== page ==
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How do you write about a politician and the administration without being political? I feel like an old man complaining about everything: the weather, youth, health, the industry. What happened to the “good old days,” golden and magical, when oil was king and business was booming, and everyone relied on our industry, whether they knew it or not?
Maybe I’m romanticizing industry history a little, but the oil and gas community was never the villain. No one was reporting that oil and gas would make a terminal decline. What is going on here?
According to my father, Dave Hatfield, the good old days in the oil and gas industry started in spring 1974, five years before I was born. ITT Grinnell was hiring in a small town in Kentucky (my birthplace, by the way). Dave somehow got the job with a degree in English and a music minor. A college graduate was a College Graduate in that town.
Domestic fittings and flanges manufacturers published price sheets for commodity products. And domestic was king. These price sheets were one page and covered sizes up to 12 inches in standard and XH walls. Other pricing sheets were available for larger diameters and schedules and were updated regularly.
Dave was tasked with updating these prices. The commodity sheet to ITT Grinnell branches was list -50-5-5, for a multiplier of .45125. So, if the list price was $100, you’d pay $45.13.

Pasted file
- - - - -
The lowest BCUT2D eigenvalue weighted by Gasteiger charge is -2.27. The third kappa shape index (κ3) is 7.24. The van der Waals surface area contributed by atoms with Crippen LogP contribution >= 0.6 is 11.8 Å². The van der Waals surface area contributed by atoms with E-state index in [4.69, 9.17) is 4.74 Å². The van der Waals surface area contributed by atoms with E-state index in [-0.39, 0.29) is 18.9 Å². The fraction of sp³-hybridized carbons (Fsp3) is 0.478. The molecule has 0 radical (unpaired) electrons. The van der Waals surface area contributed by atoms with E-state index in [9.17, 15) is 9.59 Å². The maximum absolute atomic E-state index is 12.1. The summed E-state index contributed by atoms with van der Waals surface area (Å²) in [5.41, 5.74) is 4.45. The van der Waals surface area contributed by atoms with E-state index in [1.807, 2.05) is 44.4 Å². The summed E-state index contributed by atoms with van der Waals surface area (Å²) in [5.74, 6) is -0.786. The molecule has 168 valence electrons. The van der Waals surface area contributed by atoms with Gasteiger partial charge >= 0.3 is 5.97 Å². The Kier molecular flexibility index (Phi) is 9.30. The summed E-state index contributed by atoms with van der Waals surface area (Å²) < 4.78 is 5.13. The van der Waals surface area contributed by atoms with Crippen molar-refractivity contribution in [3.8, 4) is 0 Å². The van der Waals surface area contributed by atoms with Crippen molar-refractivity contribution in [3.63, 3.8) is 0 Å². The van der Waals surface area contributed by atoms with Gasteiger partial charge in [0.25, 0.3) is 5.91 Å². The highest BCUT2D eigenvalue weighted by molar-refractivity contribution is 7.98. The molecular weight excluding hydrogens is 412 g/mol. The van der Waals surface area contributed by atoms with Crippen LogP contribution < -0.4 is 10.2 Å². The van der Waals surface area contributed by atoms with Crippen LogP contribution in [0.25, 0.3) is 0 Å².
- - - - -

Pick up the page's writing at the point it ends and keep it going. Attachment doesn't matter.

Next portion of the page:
“Now, while the discounts were sacred, the list could change,” he says. “Demand was unreal and it seemed like we changed the list price upward every other week. The good-old-days essence of the story is that there were no electronic calculators, no desktop computers. When calculators were finally put on the market, they were expensive! Seems like one similar to [Figure 1] was $1,200. (It is $70 today.)”
“All mechanical and noisy,” Dave says. “There were hundreds of prices. It would take days to change one sheet. So, I would enter each individual price, multiply it by 1.10, and write it down — hundreds of times. It drove everyone in the office insane, and me with them. I performed this task so many times in eight hours that one night while counting sheep, I had to multiply the count by 1.10 to get to sleep!”
With the many different types, materials and sizes of fittings, flanges, pipe and valves, including specialty metals, it is hard to imagine doing this today, especially with the volatility of prices and availability.
Today, fuel for vehicles, heating and electricity, asphalts, oil for roads, chemicals, plastics, as well as perfumes, dyes, makeup and other cosmetics, toothpaste and most other bathroom necessities, roller skates, glasses, contacts, trash bags, candles, shoes, speakers (who wants to live without music?) and many more products all rely on petroleum. The new administration plans to phase this out over the next 30 years, which seems like a lot to ask in just three decades.
Executive orders on emissions